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Trumpet Blues

by PhillC 

Posted: 10 August 2005
Word Count: 21

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Trumpet blues curl through
evening air, casting shadows
across notes of fading paper.
Yellowed pages turn, weary
hours die by lamplight.

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Comments by other Members

Nik Perring at 17:10 on 10 August 2005  Report this post
Liked this, Phil. Especially the last line. Nice imagery and mood.



joanie at 17:34 on 10 August 2005  Report this post
Hi, Phil. I agree that the mood you have created is excellent. I love
Trumpet blues curl through
Evening air

I wonder if it would be better to have no capitals at the start of lines 2,3 and 5?

Very enjoyable.


Ticonderoga at 14:52 on 11 August 2005  Report this post
Lovely imagistic, atmospheric writing. The brevity is beautiful, and part of the poem's potency, but I could happily take much more in the same vein!


Beanie Baby at 22:10 on 11 August 2005  Report this post
Beautiful ambience. Brought an image to mind of Victorian writers scribbling by candle light. Thoughtful poem.

lieslj at 12:28 on 13 August 2005  Report this post
Hi Phil,

I go along with Joanie, encouraging you to use capitals grammatically, rather than routinely at the beginning of each line.

I like the layers you build up in this work, but the mention of the word 'catatonic' seems to jar a bit.

Welcome to WW. I am learning ever so much here and the companions in the classroom are great companions for the trip.


PhillC at 20:16 on 14 August 2005  Report this post
Thanks for all the comments everyone.

I'll certainly take on board the comments about use of capitals.

I must admit to really liking "catatonic" though, as opposed to something like "lazy", so I think I will leave that one as is.

Thanks again.


Barlow at 17:26 on 15 August 2005  Report this post
I really enjoyed reading this Phill. It conjures up a peaceful scene in the gloaming but I agree that "catatonic" does jar, especially as every other word in the poem is only 1 or 2 syllables long. I tried reading it aloud and found that "catatonic" sounds like gunfire in comparison with the other words you've chosen so exactly.
But apart from that slightly jarring note, it is a lovely poem.
Keep writing such effective pieces and don't take our comments too much to heart.!
Best wishes,

PhillC at 22:56 on 16 August 2005  Report this post
Thanks again.

I've made some changes based on feedback and substituted "weary" for "catatonic." I don't think it is as strong, but would be certainly interested in everyone's feedback.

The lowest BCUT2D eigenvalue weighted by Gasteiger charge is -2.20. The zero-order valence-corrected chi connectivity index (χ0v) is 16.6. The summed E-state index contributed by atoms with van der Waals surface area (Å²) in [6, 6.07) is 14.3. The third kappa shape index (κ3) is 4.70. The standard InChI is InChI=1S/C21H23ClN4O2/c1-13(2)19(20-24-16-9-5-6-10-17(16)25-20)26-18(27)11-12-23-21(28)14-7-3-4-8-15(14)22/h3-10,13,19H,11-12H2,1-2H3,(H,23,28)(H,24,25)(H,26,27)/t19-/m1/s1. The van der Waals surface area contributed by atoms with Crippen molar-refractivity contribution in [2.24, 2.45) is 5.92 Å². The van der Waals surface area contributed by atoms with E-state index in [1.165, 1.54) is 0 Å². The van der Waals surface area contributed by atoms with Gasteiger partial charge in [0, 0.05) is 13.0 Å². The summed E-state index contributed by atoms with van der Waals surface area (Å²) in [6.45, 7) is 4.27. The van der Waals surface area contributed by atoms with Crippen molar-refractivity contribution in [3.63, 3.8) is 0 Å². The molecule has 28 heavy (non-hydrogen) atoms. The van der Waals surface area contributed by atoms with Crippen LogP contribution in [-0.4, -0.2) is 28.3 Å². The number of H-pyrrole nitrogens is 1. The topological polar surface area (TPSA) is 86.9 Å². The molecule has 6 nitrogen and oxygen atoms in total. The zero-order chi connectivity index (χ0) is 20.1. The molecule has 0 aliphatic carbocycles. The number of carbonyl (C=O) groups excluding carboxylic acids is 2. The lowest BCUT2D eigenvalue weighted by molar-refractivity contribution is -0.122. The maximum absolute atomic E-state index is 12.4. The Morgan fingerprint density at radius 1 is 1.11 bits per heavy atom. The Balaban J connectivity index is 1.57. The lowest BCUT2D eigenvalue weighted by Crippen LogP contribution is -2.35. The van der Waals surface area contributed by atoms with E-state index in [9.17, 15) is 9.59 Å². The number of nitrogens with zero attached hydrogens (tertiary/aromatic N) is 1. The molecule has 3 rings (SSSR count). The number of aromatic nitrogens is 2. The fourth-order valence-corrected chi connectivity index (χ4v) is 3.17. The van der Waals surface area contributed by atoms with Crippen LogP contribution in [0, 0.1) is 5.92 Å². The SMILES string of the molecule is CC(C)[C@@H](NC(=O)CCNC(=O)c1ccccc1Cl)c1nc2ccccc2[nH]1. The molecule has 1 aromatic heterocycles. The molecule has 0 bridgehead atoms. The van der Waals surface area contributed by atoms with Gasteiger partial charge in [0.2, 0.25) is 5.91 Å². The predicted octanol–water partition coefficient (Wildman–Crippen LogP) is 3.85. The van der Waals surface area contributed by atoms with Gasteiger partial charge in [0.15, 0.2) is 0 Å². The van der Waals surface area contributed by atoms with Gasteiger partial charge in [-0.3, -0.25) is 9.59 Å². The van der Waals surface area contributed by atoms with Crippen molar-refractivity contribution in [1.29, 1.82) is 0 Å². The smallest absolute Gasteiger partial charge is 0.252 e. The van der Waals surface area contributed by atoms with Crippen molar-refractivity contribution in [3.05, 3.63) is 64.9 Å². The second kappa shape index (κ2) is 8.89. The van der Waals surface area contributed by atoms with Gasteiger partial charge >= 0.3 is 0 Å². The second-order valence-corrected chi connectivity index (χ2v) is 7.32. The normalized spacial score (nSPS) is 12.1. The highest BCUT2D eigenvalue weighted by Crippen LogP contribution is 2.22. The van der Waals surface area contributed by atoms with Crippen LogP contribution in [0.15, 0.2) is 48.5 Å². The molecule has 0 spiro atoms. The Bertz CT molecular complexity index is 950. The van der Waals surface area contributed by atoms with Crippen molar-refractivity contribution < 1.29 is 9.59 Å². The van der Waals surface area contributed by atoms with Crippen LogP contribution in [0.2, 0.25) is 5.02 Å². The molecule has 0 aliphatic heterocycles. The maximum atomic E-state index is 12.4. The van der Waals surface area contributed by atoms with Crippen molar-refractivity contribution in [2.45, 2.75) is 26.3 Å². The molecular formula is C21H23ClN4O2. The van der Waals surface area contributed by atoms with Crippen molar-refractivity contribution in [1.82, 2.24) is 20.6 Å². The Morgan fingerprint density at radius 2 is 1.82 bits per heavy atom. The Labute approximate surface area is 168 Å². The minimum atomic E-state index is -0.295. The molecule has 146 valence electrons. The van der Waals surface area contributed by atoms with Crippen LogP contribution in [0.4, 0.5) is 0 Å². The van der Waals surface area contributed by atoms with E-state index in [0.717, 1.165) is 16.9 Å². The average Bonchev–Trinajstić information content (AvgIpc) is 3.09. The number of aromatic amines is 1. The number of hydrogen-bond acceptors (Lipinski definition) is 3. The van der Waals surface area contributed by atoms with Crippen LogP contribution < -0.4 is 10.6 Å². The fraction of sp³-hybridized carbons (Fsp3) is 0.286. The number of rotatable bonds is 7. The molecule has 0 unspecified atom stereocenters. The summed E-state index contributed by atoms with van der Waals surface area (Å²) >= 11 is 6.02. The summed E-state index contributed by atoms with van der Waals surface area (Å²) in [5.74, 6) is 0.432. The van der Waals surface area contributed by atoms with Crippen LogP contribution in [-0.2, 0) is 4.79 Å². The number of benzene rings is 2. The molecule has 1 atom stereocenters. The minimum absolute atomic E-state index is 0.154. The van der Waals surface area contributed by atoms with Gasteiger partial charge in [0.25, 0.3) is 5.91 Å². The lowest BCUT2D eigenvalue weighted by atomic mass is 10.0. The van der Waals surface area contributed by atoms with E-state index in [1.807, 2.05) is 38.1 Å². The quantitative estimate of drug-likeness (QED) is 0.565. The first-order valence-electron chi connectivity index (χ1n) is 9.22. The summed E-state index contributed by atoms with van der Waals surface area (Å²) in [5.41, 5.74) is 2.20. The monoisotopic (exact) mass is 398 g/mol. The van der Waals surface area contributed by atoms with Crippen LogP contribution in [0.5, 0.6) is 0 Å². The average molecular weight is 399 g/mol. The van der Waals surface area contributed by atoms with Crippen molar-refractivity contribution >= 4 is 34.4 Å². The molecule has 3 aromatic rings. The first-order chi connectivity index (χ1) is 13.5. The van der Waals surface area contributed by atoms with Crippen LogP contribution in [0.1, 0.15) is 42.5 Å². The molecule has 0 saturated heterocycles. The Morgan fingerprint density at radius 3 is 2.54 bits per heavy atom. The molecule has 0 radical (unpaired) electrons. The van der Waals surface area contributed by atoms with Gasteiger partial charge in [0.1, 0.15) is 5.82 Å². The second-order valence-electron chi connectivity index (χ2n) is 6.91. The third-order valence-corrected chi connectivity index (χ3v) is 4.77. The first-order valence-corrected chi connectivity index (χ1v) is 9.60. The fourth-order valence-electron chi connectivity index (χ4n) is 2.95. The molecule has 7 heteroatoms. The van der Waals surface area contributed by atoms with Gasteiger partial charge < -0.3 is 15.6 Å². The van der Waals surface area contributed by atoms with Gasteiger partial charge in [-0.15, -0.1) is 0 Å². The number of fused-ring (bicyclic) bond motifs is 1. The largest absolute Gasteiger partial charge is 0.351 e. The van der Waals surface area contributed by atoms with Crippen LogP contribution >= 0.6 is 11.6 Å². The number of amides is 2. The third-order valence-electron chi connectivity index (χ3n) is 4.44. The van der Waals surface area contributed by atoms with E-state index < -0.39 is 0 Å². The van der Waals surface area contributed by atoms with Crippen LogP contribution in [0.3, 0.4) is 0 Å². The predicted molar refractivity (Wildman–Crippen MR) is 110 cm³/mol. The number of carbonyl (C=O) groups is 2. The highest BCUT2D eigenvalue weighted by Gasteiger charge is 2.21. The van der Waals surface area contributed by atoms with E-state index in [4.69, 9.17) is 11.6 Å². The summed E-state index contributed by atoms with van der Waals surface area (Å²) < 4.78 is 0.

Barlow at 11:03 on 17 August 2005  Report this post
Yes, I think weary fits in better with the whole tempo of the poem.
Keep writing - as you found from the comments people like what you write.
Best wishes,

lieslj at 22:25 on 01 September 2005  Report this post
Oh, I like this all over again.

Now, write us another one, Phill. We got that haunting sound in our ears now, need a 'bone to go with it, or a clarrie perhaps?

Wire brush and honky tonk....

Great horn you're blowing.


Account Closed at 10:13 on 02 September 2005  Report this post
Love this - very gaslight atmospheric indeed. I did wonder about:

Trumpet blues curl through
evening air, casting shadows
across notes of fading paper.

Yellow pages turn, weary
hours die by lamplight.

ie letting the last two lines stand by themselves - they're strong enough to merit their own stanza - and also "Yellow" instead of "Yellowed" as the "d"/"p" juxtaposition is tricky if reading in your head as a reader or reading aloud - what do you think? In any case it's a wonderful poem.

And in answer to the question, yes "weary" is perfect here!



PhillC at 14:02 on 02 September 2005  Report this post
Thanks for the recent comments everyone :-)

I originally had "yellow pages" but received some feedback that this sounded more like a telephone directory, so made the change to "yellowed".

I do quite like the way it flows with the last two lines split. Thank you Holly.

Plagious at 02:01 on 07 September 2005  Report this post
Brought the image into my mind of the jazz
and military brass bands that used to play in
the London parks on summer evenings as people
read or relaxed at the end of the day.

Probably not what you intended, but we all
have differing impressions!

Laura Hunt at 21:14 on 28 September 2005  Report this post
I love the first three lines especially - I can see the window open, a blind or perhaps a yellowing net, blowing in the night breeze which is easing the humidity of the day. Probably all unintended - but a whole scene from a movie in 5 lines! (And a different movie to Plagious')
Also a fantastic insight into how a poem can be developed with helpful criticism and revision.

Laura Hunt

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